It was often thought that a notice of readiness could not be given before the commencement of lay days under a charter, but that was incorrect unless there was an express provision to that effect. In the absence of such a provision, a valid notice might be given at any time, but the laytime could not commence before the date given in the charter.
This was conﬁrmed by Rix LJ in The Front Commander. But this does not mean that any provision in the charter, such as notice to be given in ofﬁce hours, can be ignored—it must still be complied with. If the charter provides for laytime to commence at a speciﬁed time, it will commence at that time after the opening of the laycan spread, provided of course any other restriction, e.g. that it is a working day, has also been met.
这在The Front Commander案中，Rix大法官进一步确认。但，这并不意味着可以忽视租船合同中任何条文规定，例如关于通知书应在办公时间内递交的规定，这种规定仍然必须要遵照执行。如果租船合同中规定装卸时间从一个明确规定的时间开始起算，则它应该从受载期开始后的那个时间起算，当然，如果还有其他的限制条件，比如，这还得是工作日，也必须得满足这种条件。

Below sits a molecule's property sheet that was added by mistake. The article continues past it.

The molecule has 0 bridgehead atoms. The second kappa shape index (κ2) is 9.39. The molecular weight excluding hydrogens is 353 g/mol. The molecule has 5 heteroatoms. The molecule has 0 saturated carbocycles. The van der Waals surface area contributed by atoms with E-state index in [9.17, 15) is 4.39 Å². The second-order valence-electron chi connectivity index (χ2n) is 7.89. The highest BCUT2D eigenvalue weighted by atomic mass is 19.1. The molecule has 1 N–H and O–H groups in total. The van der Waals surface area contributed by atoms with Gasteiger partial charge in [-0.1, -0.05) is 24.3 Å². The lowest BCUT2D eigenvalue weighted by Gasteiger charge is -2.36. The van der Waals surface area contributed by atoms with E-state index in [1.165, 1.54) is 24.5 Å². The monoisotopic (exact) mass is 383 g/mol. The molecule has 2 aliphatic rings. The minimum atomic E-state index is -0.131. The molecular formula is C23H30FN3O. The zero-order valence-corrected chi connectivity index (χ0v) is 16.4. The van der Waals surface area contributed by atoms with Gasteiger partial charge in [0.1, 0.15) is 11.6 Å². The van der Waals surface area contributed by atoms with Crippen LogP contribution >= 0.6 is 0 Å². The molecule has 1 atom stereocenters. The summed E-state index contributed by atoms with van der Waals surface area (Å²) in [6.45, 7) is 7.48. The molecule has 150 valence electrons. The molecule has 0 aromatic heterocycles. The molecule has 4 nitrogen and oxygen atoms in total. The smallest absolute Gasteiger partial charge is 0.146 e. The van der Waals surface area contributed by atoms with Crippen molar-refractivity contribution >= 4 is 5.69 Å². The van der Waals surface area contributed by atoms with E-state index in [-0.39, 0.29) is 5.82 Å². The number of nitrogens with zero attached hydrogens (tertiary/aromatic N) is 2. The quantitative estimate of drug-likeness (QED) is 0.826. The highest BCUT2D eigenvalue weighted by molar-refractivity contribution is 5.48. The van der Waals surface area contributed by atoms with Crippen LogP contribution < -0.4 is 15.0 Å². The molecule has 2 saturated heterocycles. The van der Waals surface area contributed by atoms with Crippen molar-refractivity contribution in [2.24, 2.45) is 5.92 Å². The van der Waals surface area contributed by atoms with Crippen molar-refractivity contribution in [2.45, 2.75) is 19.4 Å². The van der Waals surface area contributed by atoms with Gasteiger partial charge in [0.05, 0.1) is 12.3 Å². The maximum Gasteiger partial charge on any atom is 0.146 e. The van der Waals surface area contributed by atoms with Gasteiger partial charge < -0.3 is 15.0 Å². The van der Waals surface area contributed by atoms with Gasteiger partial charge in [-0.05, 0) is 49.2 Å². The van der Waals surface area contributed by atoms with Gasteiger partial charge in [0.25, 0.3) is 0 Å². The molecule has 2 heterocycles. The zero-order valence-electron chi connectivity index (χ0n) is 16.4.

3.266 In an analogous situation, in London Arbitration 9/90 the tribunal held that in a charter where the charterers were entitled to use the vessel for ﬂoating storage between loading and discharging, nevertheless the owners were entitled to present notice of readiness for discharge whilst the vessel was still performing storage services.
Correctness of notice of readiness 准备就绪通知书的正确性
3.267 Where a notice of readiness is required either at common law (at ﬁrst load port) or by the terms of the charter, then when it is given the vessel concerned must have arrived at her speciﬁed destination (or have met the requirements of any clause advancing commencement of laytime), must then be in a state of readiness to load or discharge and must have fulﬁlled any additional requirements e.g. entry at Custom House.
3.268 In relation to a laytime clause which read:
Lay days at ﬁrst loading port to commence twenty-hours, Sundays and holidays excepted, after receipt by charterers or their agents of master’s written notice during ordinary working hours, that steamer is entered at the Custom House and in all respects ready to load.
as McNair J said succinctly in Graigwen (Owners) v. Anglo-Canadian Shipping Co Ltd:
Clearly, although the clause only relates the commencement of the lay days to the giving of notice, the facts stated in the notice, namely the entry at the Custom House and readiness, must also be true at the time the notice is given.